In response to the question on women's health, the DG said the DoH had various interventions to help women and adolescents have better lives. A programme called "She Conquers", for example, aimed to prevent unwanted pregnancy and sexually transmitted infections (STIs) through contraceptive health services. The DoH also had a programme on the HPV, which was in schools and specifically for girls. The Department collaborated with other government departments to achieve its targets. It also funds research into cervical and breast cancer. It had conducted an audit of all oncology centres in the provinces to assess the state of the equipment. About 3 000 had been recently screened and women who were undergoing treatment had been adequately attended to. She spoke briefly about the oncology programme the DoH currently runs in the Eastern Cape. It ensures proper training of employees and ensures that they operate with competence, care and compassion. It works with non-governmental organisations (NGOs) and other entities that have capacity to implement its programmes.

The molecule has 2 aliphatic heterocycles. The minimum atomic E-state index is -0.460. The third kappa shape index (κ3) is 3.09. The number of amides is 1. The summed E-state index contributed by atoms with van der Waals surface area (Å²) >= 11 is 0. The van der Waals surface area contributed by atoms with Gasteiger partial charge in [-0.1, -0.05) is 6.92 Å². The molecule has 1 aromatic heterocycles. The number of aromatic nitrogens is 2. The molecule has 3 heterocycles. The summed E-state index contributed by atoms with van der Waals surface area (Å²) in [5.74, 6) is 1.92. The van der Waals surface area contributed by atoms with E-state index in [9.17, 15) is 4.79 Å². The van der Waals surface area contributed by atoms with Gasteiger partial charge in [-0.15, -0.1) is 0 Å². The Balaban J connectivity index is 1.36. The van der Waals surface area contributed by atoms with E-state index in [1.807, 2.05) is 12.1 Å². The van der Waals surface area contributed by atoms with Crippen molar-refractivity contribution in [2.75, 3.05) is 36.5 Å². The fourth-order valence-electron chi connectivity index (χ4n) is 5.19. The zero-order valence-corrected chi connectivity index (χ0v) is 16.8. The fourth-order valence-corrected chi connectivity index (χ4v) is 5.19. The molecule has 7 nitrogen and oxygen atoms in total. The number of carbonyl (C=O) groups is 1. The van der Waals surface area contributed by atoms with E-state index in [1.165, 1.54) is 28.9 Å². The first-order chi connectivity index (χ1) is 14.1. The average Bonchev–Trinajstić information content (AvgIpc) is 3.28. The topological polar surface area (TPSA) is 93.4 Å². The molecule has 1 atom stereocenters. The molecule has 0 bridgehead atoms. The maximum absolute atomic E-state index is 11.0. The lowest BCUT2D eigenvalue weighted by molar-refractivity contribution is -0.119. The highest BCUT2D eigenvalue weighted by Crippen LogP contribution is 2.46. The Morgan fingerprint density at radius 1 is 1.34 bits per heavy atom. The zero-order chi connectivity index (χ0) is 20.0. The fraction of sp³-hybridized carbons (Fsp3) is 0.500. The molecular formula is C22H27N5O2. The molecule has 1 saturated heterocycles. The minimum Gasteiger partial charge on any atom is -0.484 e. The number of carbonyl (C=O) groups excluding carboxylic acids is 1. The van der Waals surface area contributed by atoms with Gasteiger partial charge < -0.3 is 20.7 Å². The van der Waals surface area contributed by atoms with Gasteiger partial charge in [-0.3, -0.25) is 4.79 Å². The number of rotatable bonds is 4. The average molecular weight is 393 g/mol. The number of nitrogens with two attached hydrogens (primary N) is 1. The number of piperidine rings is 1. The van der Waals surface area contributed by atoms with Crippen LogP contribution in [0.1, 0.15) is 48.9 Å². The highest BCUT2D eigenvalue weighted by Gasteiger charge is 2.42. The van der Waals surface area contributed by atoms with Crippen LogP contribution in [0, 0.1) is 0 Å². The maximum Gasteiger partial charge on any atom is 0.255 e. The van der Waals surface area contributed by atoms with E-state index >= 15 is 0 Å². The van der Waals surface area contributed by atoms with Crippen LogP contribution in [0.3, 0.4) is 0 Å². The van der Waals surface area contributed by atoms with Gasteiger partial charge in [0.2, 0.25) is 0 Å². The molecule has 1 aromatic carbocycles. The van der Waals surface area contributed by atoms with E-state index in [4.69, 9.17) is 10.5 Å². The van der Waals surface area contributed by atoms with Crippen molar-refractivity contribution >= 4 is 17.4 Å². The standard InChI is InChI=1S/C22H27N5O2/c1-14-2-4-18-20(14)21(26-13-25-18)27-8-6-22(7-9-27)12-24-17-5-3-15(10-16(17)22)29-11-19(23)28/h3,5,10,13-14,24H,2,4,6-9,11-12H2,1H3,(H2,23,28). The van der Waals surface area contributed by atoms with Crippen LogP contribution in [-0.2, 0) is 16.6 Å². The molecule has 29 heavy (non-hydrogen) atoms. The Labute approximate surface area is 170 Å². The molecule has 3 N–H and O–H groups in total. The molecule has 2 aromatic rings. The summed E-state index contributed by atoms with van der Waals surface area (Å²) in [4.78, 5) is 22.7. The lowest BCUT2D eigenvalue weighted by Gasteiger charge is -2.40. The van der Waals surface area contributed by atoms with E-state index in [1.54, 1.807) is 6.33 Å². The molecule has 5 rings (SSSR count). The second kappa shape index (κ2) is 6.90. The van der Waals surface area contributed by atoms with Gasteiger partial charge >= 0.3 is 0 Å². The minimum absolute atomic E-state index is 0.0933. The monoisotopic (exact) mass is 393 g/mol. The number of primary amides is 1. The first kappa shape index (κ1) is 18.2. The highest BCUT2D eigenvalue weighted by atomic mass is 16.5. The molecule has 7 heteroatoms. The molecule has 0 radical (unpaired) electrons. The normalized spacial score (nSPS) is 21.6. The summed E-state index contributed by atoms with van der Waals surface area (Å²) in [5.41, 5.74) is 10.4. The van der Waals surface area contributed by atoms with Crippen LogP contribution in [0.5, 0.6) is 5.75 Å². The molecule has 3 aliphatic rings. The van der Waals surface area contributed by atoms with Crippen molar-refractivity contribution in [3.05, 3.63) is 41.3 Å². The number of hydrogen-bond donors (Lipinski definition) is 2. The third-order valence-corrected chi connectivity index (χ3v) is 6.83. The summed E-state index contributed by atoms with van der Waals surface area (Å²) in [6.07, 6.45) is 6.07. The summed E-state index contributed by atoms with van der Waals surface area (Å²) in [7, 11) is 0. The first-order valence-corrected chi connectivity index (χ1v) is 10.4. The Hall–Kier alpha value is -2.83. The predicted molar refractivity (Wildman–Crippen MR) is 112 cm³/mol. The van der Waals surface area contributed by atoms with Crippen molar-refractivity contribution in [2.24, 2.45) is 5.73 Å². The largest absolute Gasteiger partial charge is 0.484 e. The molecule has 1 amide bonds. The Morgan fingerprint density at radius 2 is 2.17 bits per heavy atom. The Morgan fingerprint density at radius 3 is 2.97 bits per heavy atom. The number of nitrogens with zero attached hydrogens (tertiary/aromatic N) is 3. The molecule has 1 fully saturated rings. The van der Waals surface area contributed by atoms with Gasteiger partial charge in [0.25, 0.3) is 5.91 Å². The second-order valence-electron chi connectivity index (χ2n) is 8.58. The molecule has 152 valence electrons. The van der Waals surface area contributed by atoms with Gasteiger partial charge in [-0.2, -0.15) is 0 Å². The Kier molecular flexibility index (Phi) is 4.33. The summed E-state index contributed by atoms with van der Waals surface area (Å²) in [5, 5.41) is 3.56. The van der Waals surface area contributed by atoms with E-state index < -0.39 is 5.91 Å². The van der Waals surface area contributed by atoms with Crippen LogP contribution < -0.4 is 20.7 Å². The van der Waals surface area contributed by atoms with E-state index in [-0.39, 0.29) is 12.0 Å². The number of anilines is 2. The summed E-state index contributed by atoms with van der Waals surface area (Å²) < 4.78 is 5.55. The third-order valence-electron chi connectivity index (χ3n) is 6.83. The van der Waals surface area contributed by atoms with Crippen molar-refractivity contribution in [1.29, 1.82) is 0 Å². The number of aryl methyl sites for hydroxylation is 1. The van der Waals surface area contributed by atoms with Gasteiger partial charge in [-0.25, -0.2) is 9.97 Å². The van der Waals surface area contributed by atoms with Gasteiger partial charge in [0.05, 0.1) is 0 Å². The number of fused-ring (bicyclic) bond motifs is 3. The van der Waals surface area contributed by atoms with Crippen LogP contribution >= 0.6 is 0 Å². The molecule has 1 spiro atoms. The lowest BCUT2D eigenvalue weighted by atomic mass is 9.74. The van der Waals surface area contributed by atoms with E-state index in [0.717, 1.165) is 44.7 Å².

Mr Van der Merwe said the Department works with provincial officials to improve financial management, which leads to improved audit outcomes. Consistency in leadership and management played important roles in effective finance management. This was especially true for the Eastern Cape and Mpumalanga. Limpopo had managed to improve its audit outcome in the last financial year. The Department was taking steps to improve collaboration with provinces in order to progressively increase the number of provinces with unqualified audits.